And as he went he thought of Wyborga and the little cross she had made, and the wonder tale which Edgiva had told him, and of the way in which the King had died for his Lord; and he wondered also whether the tales of the gods of the Northland were true tales or false, and he wondered whither he must go to seek the strongest and the mightiest lord, now that old Regner Lodbrok was dead.

And as he wandered he came to a wood, and he entered its darkness and solitude, for he had little fear of meeting any foe, all having fled far from the Danes, and only the churls remaining, and they would be more afraid of him than he need be of them.

It was quiet here, and reminded him of the woods in distant Lethra, where he had walked with Edgiva the Beautiful in the happy days. And the Danes had destroyed Lethra and laid it in ruins-and yet he was serving with the Danes! Wulnoth shook his spear at that thought, and he said aloud-

"Yet for the while I will tarry, and presently I will speak a word with the sons of Regner for the deeds they have done to those dear to me, and then shall Hungwar know who the Wanderer is and why he has joined him."

And then he paused and stared in wonder, thinking that some night hag must be playing with him, for from the darkness came the voice of Edgiva the Beautiful, and it said-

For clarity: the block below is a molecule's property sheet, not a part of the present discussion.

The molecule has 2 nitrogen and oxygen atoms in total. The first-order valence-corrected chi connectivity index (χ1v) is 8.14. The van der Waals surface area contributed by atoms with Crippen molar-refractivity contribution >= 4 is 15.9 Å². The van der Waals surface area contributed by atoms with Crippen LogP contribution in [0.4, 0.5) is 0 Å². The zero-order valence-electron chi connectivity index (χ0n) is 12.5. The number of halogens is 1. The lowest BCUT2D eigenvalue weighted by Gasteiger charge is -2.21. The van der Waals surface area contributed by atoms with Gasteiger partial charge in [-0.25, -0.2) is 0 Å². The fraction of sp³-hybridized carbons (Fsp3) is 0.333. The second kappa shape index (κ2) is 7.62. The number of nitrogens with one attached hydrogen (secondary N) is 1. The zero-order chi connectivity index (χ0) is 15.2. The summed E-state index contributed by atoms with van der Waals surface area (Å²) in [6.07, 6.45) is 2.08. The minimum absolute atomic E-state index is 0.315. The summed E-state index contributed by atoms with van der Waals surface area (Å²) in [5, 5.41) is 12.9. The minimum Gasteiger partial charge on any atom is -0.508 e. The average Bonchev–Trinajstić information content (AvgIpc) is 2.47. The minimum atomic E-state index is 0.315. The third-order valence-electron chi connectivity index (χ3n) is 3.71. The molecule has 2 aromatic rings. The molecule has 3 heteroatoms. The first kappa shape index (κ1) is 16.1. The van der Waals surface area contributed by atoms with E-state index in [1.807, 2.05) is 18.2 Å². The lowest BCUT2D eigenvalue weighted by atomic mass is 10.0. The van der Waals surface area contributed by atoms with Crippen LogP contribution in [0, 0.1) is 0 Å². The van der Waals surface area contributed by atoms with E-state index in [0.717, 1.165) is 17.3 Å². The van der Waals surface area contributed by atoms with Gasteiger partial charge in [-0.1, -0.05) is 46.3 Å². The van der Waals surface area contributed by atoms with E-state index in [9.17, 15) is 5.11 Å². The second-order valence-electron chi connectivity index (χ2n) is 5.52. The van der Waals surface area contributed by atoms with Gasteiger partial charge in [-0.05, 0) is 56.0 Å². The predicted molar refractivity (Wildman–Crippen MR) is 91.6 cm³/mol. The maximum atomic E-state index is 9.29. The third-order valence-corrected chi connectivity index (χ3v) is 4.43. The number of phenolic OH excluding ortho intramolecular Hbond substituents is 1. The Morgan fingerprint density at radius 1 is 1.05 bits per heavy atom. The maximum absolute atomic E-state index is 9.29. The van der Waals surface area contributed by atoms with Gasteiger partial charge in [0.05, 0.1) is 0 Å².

"Greeting, Wanderer, who wast called Wulnoth!"

"Who art thou who callest to me with the voice of my Princess?" he cried. "Whoever thou art, good or evil, show thyself I command thee by the name of Thor."

"Little care I for that name, Wanderer," the voice answered, and then there was silence, and he called again and again, but without success.

Then just as he would have turned back, another voice spoke and said-

"Greeting, Wulnoth!" and this time he made out a figure coming towards him. And he sprang forward and caught at it, saying-

"Now who art thou who walkest by night and callest greeting to me?"

"One whom thou hast known as a friend, Wulnoth," came the reply, and Wulnoth knew the voice then for that of Wyborga the Wise, and he cried, trembling with eagerness-